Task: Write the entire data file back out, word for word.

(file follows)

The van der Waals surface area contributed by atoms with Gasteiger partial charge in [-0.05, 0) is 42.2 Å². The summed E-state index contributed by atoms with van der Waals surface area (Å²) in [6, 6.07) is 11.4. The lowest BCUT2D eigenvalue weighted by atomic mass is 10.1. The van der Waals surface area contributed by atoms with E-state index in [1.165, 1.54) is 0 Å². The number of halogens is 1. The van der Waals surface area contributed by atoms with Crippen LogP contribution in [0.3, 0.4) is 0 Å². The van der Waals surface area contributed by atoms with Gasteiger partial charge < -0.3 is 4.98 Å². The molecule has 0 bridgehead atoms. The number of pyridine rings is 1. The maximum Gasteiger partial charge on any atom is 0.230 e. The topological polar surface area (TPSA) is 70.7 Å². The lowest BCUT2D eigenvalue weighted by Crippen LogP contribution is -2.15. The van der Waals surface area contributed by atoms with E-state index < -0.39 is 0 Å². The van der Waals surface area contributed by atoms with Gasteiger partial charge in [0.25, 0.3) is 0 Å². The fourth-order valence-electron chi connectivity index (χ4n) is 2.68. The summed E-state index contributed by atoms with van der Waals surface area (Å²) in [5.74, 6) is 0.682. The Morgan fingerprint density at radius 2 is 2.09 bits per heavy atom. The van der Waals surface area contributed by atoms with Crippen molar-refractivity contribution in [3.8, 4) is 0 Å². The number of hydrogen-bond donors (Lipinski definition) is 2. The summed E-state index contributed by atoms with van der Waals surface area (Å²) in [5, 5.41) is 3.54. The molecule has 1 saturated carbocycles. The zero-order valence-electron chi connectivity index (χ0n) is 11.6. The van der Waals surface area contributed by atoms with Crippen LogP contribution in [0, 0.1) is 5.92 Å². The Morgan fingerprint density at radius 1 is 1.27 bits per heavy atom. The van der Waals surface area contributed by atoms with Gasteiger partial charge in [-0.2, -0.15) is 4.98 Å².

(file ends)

The van der Waals surface area contributed by atoms with Gasteiger partial charge in [-0.05, 0) is 42.2 Å². The summed E-state index contributed by atoms with van der Waals surface area (Å²) in [6, 6.07) is 11.4. The lowest BCUT2D eigenvalue weighted by atomic mass is 10.1. The van der Waals surface area contributed by atoms with E-state index in [1.165, 1.54) is 0 Å². The number of halogens is 1. The van der Waals surface area contributed by atoms with Crippen LogP contribution in [0.3, 0.4) is 0 Å². The van der Waals surface area contributed by atoms with Gasteiger partial charge < -0.3 is 4.98 Å². The molecule has 0 bridgehead atoms. The number of pyridine rings is 1. The maximum Gasteiger partial charge on any atom is 0.230 e. The topological polar surface area (TPSA) is 70.7 Å². The lowest BCUT2D eigenvalue weighted by Crippen LogP contribution is -2.15. The van der Waals surface area contributed by atoms with E-state index < -0.39 is 0 Å². The van der Waals surface area contributed by atoms with Gasteiger partial charge in [0.25, 0.3) is 0 Å². The fourth-order valence-electron chi connectivity index (χ4n) is 2.68. The summed E-state index contributed by atoms with van der Waals surface area (Å²) in [5.74, 6) is 0.682. The Morgan fingerprint density at radius 2 is 2.09 bits per heavy atom. The van der Waals surface area contributed by atoms with Crippen molar-refractivity contribution in [3.8, 4) is 0 Å². The number of hydrogen-bond donors (Lipinski definition) is 2. The summed E-state index contributed by atoms with van der Waals surface area (Å²) in [5, 5.41) is 3.54. The molecule has 1 saturated carbocycles. The zero-order valence-electron chi connectivity index (χ0n) is 11.6. The van der Waals surface area contributed by atoms with Crippen LogP contribution in [0, 0.1) is 5.92 Å². The Morgan fingerprint density at radius 1 is 1.27 bits per heavy atom. The van der Waals surface area contributed by atoms with Gasteiger partial charge in [-0.2, -0.15) is 4.98 Å².